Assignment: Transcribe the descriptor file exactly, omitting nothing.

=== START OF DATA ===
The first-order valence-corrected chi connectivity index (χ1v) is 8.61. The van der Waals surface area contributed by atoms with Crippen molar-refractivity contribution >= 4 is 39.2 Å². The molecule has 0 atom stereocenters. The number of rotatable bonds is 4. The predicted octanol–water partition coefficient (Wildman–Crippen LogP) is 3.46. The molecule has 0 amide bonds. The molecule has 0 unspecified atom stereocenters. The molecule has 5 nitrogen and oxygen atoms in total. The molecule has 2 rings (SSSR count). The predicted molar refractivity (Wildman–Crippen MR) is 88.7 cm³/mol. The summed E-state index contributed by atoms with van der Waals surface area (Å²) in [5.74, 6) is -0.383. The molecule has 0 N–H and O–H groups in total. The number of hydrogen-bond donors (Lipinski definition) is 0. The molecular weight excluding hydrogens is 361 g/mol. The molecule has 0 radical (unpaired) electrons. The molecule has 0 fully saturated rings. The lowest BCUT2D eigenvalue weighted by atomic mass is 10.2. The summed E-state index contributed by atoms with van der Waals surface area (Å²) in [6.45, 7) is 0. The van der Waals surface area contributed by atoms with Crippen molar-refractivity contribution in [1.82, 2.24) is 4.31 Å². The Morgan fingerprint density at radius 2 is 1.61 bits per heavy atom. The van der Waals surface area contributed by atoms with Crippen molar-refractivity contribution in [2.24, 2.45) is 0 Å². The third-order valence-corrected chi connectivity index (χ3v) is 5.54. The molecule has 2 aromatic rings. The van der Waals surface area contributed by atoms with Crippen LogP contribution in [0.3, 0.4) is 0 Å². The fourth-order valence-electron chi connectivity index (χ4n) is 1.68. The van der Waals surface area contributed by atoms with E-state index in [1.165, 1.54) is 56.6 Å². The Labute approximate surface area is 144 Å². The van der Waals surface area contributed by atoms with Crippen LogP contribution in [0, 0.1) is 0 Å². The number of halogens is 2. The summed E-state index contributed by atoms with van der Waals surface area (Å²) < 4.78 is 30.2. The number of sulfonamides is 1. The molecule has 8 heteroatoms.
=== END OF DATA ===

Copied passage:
The first-order valence-corrected chi connectivity index (χ1v) is 8.61. The van der Waals surface area contributed by atoms with Crippen molar-refractivity contribution >= 4 is 39.2 Å². The molecule has 0 atom stereocenters. The number of rotatable bonds is 4. The predicted octanol–water partition coefficient (Wildman–Crippen LogP) is 3.46. The molecule has 0 amide bonds. The molecule has 0 unspecified atom stereocenters. The molecule has 5 nitrogen and oxygen atoms in total. The molecule has 2 rings (SSSR count). The predicted molar refractivity (Wildman–Crippen MR) is 88.7 cm³/mol. The summed E-state index contributed by atoms with van der Waals surface area (Å²) in [5.74, 6) is -0.383. The molecule has 0 N–H and O–H groups in total. The number of hydrogen-bond donors (Lipinski definition) is 0. The molecular weight excluding hydrogens is 361 g/mol. The molecule has 0 radical (unpaired) electrons. The molecule has 0 fully saturated rings. The lowest BCUT2D eigenvalue weighted by atomic mass is 10.2. The summed E-state index contributed by atoms with van der Waals surface area (Å²) in [6.45, 7) is 0. The van der Waals surface area contributed by atoms with Crippen molar-refractivity contribution in [1.82, 2.24) is 4.31 Å². The Morgan fingerprint density at radius 2 is 1.61 bits per heavy atom. The van der Waals surface area contributed by atoms with Crippen molar-refractivity contribution in [2.24, 2.45) is 0 Å². The third-order valence-corrected chi connectivity index (χ3v) is 5.54. The molecule has 2 aromatic rings. The van der Waals surface area contributed by atoms with Crippen LogP contribution in [0.3, 0.4) is 0 Å². The fourth-order valence-electron chi connectivity index (χ4n) is 1.68. The van der Waals surface area contributed by atoms with E-state index in [1.165, 1.54) is 56.6 Å². The Labute approximate surface area is 144 Å². The van der Waals surface area contributed by atoms with Crippen LogP contribution in [0, 0.1) is 0 Å². The number of halogens is 2. The summed E-state index contributed by atoms with van der Waals surface area (Å²) < 4.78 is 30.2. The number of sulfonamides is 1. The molecule has 8 heteroatoms.